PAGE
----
Kate Hudson on her new book, 'mom buddies' Paltrow and Alba

TORONTO -- As Kate Hudson establishes her own lifestyles empire with a line of athletic wear and a new book, she feels a camaraderie, not competition, with other actors who've made a similar move.

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The Oscar-nominated star's new book, "Pretty Happy: Healthy Ways to Love Your Body," comes after Cameron Diaz's "The Body Book" and Gwyneth Paltrow's weekly lifestyle publication Goop. Then there's Jessica Alba's Honest Company and Blake Lively's now-defunct website Preserve, to name but a few.

"The truth is, most of the girls you just talked about are literally my girlfriends," Hudson, who also has her Fabletics line of sportswear, said in a recent phone interview.

"It's almost like we're like mom buddies and we get excited about talking about these things. None of them is better than the next one. We're all in it together."

Hudson said she feels "any woman's success is your success, for women."

"So when I see my friends succeed or put a positive message out there, like Jessica and like Gwyneth, it's amazing," said the 36-year-old, who has two sons.

"I'm so proud to be friends with them. To see women succeed and have that kind of success in their life should be absolutely celebrated -- absolutely celebrated -- in this day and age."

"Pretty Happy" is structured around what Hudson calls her "four pillars of health," explaining everything from mindfulness to the benefits of an alkaline diet and Ayurvedic medicine.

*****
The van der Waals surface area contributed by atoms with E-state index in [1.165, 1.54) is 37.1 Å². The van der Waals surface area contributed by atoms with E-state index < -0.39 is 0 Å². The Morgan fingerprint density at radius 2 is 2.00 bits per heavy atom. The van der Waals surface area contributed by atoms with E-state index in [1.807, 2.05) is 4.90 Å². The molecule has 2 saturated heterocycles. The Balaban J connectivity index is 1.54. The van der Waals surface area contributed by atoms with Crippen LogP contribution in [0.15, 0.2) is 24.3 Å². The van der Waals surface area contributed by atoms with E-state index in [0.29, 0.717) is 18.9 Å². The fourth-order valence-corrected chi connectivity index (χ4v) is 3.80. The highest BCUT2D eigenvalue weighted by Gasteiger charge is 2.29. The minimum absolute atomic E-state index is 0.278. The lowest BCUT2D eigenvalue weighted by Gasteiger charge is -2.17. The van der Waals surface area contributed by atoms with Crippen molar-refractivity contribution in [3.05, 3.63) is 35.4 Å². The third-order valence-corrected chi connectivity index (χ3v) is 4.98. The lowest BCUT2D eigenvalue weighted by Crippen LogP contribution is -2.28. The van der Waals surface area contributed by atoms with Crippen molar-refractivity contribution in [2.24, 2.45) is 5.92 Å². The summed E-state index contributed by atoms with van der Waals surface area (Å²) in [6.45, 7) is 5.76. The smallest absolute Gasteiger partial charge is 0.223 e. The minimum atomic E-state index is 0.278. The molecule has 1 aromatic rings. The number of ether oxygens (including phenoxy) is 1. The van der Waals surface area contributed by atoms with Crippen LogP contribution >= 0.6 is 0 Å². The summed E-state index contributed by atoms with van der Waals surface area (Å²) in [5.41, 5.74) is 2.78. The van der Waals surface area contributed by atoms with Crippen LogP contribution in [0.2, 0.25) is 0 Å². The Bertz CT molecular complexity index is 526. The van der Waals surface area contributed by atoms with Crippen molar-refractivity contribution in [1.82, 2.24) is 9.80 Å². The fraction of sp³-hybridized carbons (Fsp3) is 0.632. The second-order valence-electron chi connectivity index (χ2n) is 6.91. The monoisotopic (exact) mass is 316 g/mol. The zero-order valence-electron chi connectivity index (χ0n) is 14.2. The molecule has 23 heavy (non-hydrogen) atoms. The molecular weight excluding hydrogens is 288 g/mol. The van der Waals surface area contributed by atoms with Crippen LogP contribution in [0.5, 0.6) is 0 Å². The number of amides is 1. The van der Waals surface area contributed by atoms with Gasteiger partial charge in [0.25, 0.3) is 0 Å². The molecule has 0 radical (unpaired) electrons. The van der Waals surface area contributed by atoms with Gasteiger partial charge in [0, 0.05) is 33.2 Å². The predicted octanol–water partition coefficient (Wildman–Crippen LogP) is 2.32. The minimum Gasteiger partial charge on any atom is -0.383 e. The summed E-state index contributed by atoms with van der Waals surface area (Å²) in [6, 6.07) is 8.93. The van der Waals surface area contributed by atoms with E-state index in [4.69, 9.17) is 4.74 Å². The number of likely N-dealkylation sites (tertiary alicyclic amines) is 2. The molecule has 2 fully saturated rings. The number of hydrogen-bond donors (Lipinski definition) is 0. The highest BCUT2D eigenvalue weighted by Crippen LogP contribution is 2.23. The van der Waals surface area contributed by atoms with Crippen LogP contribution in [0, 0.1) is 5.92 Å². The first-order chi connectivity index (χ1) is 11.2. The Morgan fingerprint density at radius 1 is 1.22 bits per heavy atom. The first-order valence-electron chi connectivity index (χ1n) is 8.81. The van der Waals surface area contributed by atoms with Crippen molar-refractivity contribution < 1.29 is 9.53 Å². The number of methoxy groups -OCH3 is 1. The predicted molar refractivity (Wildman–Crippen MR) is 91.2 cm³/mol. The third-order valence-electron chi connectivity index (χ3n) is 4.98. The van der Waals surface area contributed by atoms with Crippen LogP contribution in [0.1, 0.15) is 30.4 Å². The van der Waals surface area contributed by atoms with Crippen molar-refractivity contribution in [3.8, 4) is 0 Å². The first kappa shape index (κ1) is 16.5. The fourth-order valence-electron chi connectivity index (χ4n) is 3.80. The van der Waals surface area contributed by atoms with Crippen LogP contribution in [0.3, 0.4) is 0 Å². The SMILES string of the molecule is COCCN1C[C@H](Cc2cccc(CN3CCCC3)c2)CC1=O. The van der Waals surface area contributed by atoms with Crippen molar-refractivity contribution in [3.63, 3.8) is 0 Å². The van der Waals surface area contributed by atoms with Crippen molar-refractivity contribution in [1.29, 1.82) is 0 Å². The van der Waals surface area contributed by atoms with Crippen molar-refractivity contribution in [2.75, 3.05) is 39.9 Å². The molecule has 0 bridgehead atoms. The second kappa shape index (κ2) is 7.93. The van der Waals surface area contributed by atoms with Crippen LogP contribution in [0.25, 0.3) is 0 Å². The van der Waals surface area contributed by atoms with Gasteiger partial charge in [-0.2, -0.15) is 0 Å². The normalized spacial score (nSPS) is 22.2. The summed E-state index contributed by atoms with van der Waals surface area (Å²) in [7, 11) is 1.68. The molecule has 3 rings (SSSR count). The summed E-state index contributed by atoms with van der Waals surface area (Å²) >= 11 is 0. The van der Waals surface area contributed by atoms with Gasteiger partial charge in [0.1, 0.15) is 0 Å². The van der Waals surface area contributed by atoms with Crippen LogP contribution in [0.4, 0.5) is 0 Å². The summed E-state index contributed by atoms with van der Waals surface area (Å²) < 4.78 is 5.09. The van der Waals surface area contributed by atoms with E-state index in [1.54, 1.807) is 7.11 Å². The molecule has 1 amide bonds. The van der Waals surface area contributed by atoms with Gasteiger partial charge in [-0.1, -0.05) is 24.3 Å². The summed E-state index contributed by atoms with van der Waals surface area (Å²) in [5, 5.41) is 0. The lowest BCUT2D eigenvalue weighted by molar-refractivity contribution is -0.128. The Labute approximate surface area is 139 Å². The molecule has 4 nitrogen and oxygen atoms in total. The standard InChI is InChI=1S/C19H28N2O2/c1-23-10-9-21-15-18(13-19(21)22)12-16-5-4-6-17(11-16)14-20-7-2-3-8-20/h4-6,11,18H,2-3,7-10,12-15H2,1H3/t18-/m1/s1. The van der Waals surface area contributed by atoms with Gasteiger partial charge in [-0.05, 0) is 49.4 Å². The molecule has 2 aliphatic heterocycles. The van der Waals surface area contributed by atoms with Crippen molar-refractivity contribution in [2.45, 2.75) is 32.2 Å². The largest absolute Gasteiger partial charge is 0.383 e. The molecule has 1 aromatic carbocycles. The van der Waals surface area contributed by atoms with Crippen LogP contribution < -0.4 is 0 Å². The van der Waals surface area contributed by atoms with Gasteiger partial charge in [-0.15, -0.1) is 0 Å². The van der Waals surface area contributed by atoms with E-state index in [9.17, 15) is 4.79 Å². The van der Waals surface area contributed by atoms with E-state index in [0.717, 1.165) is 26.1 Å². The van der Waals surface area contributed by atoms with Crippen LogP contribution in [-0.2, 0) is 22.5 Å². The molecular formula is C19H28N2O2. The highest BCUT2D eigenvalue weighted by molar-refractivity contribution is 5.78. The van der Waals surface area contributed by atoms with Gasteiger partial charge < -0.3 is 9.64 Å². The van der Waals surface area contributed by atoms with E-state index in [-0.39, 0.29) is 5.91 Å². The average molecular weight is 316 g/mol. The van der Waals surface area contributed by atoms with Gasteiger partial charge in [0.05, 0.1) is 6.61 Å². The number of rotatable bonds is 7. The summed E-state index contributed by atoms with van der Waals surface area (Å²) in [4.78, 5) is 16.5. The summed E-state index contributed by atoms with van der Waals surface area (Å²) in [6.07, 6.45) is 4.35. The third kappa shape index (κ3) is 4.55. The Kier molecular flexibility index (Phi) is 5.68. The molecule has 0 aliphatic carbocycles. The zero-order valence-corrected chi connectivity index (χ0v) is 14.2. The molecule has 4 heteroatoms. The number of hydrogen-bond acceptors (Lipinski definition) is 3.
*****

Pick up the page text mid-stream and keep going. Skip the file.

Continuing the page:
"I think it's more of a dialogue with women, more of an open conversation hopefully about everybody's differences," said Hudson, who won a Golden Globe and got an Oscar nomination for playing socialite Penny Lane in the 2000 drama "Almost Famous."

Hudson said she wrote the book, in part, because she was frustrated after constantly being asked in interviews what her secrets are to looking so great and not being able to fully explain in a sound bite.

"Everybody always asks me that question: 'What do you do to balance, how do you do this and how do you do that?' and I always feel so weird talking about myself, because I'm aware and I know that that's just not going to work for everybody," said the Los Angeles native.

"Instead of it being all these magazines that I get interviewed in and I answer a question and then it gets taken out of context, I really want to put what my philosophy is out there for those who care to read it.

"And then I feel like I don't have to keep saying: 'No, that's not what I meant. No, I don't work out 2 1/2 hours a day. That's impossible. No, I don't eat only vegan."'

Hudson said she learned the benefits of being active and eating well as a kid. Her mom, Goldie Hawn, and stepdad, Kurt Russell, were role models in that way.

These days, she feels more carefree, self-assured and stronger than when she was in her early 20s. Rumours have been flying that she's even dating someone in his 20s -- pop star Nick Jonas. (A question about those rumours was shot down by a publicist.)

While Hudson still fluctuates in emotion and mood from time to time, she has "more acceptance of the things that life brings and moving with them," she said.

"When I felt like I could finally just accept what is, instead of putting expectations on myself or putting expectations onto other people or putting expectations onto what my career should look like or putting expectations onto whatever it is, once you actually start dealing with what is and what's happening now, I just felt an inner freedom."



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